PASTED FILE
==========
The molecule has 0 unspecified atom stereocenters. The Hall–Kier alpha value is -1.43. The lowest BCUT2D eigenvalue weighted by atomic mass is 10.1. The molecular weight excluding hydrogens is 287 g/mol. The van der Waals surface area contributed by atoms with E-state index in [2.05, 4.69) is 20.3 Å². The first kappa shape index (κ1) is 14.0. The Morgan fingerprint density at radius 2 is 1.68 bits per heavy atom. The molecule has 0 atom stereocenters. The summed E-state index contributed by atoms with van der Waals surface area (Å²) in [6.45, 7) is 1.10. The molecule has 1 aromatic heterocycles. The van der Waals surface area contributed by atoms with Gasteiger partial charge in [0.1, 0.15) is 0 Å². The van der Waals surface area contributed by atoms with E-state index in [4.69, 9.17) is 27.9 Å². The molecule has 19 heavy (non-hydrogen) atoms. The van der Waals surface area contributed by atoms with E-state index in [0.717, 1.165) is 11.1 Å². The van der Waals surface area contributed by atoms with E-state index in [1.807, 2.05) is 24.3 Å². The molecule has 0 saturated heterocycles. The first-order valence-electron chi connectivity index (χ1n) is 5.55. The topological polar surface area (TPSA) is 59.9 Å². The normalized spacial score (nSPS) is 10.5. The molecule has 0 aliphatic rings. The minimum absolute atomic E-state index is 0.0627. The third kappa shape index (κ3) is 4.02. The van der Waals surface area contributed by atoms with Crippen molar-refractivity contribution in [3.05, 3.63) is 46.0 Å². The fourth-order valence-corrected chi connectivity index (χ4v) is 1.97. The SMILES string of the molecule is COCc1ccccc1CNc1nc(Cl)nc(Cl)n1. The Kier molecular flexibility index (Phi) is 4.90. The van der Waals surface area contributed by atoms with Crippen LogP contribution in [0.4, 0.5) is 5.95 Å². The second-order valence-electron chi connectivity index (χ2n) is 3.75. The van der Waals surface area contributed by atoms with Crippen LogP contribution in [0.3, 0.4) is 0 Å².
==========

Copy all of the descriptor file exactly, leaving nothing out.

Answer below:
The molecule has 0 unspecified atom stereocenters. The Hall–Kier alpha value is -1.43. The lowest BCUT2D eigenvalue weighted by atomic mass is 10.1. The molecular weight excluding hydrogens is 287 g/mol. The van der Waals surface area contributed by atoms with E-state index in [2.05, 4.69) is 20.3 Å². The first kappa shape index (κ1) is 14.0. The Morgan fingerprint density at radius 2 is 1.68 bits per heavy atom. The molecule has 0 atom stereocenters. The summed E-state index contributed by atoms with van der Waals surface area (Å²) in [6.45, 7) is 1.10. The molecule has 1 aromatic heterocycles. The van der Waals surface area contributed by atoms with Gasteiger partial charge in [0.1, 0.15) is 0 Å². The van der Waals surface area contributed by atoms with E-state index in [4.69, 9.17) is 27.9 Å². The molecule has 19 heavy (non-hydrogen) atoms. The van der Waals surface area contributed by atoms with E-state index in [0.717, 1.165) is 11.1 Å². The van der Waals surface area contributed by atoms with E-state index in [1.807, 2.05) is 24.3 Å². The molecule has 0 saturated heterocycles. The first-order valence-electron chi connectivity index (χ1n) is 5.55. The topological polar surface area (TPSA) is 59.9 Å². The normalized spacial score (nSPS) is 10.5. The molecule has 0 aliphatic rings. The minimum absolute atomic E-state index is 0.0627. The third kappa shape index (κ3) is 4.02. The van der Waals surface area contributed by atoms with Crippen molar-refractivity contribution in [3.05, 3.63) is 46.0 Å². The fourth-order valence-corrected chi connectivity index (χ4v) is 1.97. The SMILES string of the molecule is COCc1ccccc1CNc1nc(Cl)nc(Cl)n1. The Kier molecular flexibility index (Phi) is 4.90. The van der Waals surface area contributed by atoms with Crippen LogP contribution in [0.4, 0.5) is 5.95 Å². The second-order valence-electron chi connectivity index (χ2n) is 3.75. The van der Waals surface area contributed by atoms with Crippen LogP contribution in [0.3, 0.4) is 0 Å².